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Chamber's York build

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LawrenceA

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I have started a York Long rifle build.
It was supposed to come after I finished the Matchlock but the delays with that build meant I did a lot of work on the York.
Forgot to take photo's for most of it.
It has upgraded wood and a wooden patchbox.

Due to my location I imported the parts in 3 lots after securing the correct import permits. Barbie was very helpful and supportive during the ordeal.
Here are the wood pictures Barbie sent.IMG_4052.jpgIMG_4058.jpgIMG_4059.jpgIMG_4061.jpg
 

LawrenceA

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It is a 50 cal with a 41" Rice swamped barrel.
It is surprisingly light.
The furniture is Brass and uses the Chambers Golden Age lock.
There did not seem a whole lot of wood to remove overall.
I had to set the barrel back about 1/4". Apart from that it fitted easy. Made a scraper from a metal ruler to get the flats.
The ramrod thimbles seemed easier than I expected but the ramrod was too big to fit through them, also the entry thimble had a smaller hole than the other 2 thimbles.
I have used a combination of sanding the ramrod and opening the thimbles to get the ramrod to fit.
The butt end needed about 1/2" or so off the toe for the buttplate profile to fit.
The fore-end needed to be thinned a fair bit and of course the patchbox needed shaping.
I ended up making a patchbox end from brass and ordering a ramrod tip locally.
I made the patchbox a little more tapered than most I see but I think it looks better.
Not sure if I need to reduce the depth of the upper fore-end as I had to cheat the line to get a knife edge.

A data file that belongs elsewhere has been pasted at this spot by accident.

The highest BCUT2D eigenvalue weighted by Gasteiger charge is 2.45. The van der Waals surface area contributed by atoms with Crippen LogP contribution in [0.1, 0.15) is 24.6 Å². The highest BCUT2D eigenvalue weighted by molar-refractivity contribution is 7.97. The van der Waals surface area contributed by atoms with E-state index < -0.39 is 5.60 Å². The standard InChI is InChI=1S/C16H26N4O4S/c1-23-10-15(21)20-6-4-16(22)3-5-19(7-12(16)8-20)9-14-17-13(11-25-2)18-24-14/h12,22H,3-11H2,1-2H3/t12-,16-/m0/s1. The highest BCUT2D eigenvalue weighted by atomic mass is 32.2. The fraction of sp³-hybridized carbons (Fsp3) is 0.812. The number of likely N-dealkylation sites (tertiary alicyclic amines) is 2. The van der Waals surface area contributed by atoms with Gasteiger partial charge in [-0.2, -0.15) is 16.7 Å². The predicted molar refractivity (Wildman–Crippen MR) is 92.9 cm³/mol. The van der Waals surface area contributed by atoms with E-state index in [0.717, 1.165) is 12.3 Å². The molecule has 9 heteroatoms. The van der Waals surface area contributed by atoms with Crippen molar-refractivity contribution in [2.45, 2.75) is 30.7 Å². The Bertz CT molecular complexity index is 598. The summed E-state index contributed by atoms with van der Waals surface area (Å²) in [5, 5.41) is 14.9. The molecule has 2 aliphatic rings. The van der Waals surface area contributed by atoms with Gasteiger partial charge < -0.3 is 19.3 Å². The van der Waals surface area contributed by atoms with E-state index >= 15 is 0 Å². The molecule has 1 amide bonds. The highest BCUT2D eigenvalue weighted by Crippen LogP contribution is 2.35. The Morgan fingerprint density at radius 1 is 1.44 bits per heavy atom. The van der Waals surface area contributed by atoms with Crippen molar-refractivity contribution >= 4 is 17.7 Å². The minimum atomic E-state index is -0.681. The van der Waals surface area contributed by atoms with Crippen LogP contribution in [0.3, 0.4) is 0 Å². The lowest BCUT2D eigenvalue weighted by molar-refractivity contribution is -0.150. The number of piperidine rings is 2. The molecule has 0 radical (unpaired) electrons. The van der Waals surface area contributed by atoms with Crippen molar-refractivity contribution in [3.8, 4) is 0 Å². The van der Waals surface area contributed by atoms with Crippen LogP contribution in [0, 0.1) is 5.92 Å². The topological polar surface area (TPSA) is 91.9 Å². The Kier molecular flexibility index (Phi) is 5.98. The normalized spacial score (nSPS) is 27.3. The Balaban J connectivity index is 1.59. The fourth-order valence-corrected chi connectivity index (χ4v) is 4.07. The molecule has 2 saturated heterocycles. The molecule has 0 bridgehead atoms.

The for-end tip gave me some concern as having thinned the for-end and having that follow the curve in the swamped barrel the fore-end tip has no such taper and just seems off.

I would love to hear on what was done originally.

20201207_184127.jpg20201207_184134.jpg20201207_184148.jpg
 

Buckskinn

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I finished a Chamber's York in 40 cal last winter, I thought that was light, but the 50 will shoulder like a dream.
I don't want to clog your post with pics, so here they are if interested.
(6) 40 Caliber York Completed | The Muzzleloading Forum
I'm a novice, so will leave the critiquing to the the experts. I can say there is more wood to take off that what you think. It's a very sleek and sexy gun and I see areas where I would have like to tweak and remove more as well.

This was my second Chamber's kit and am patiently waiting for my third which will be an English Fowler in walnut.
 

LawrenceA

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I finished a Chamber's York in 40 cal last winter, I thought that was light, but the 50 will shoulder like a dream.
I don't want to clog your post with pics, so here they are if interested.
(6) 40 Caliber York Completed | The Muzzleloading Forum
I'm a novice, so will leave the critiquing to the the experts. I can say there is more wood to take off that what you think. It's a very sleek and sexy gun and I see areas where I would have like to tweak and remove more as well.

This was my second Chamber's kit and am patiently waiting for my third which will be an English Fowler in walnut.
Please tell me what I need to do.
I do not have the privilege of looking or handling originals
 

Buckskinn

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Then you are in the same boat that I was in. I used reference pictures, the knowledge here and the bibles of long rifle building as my guide. The good news is that with the internet it makes it much easier.
 

Josh Sawyer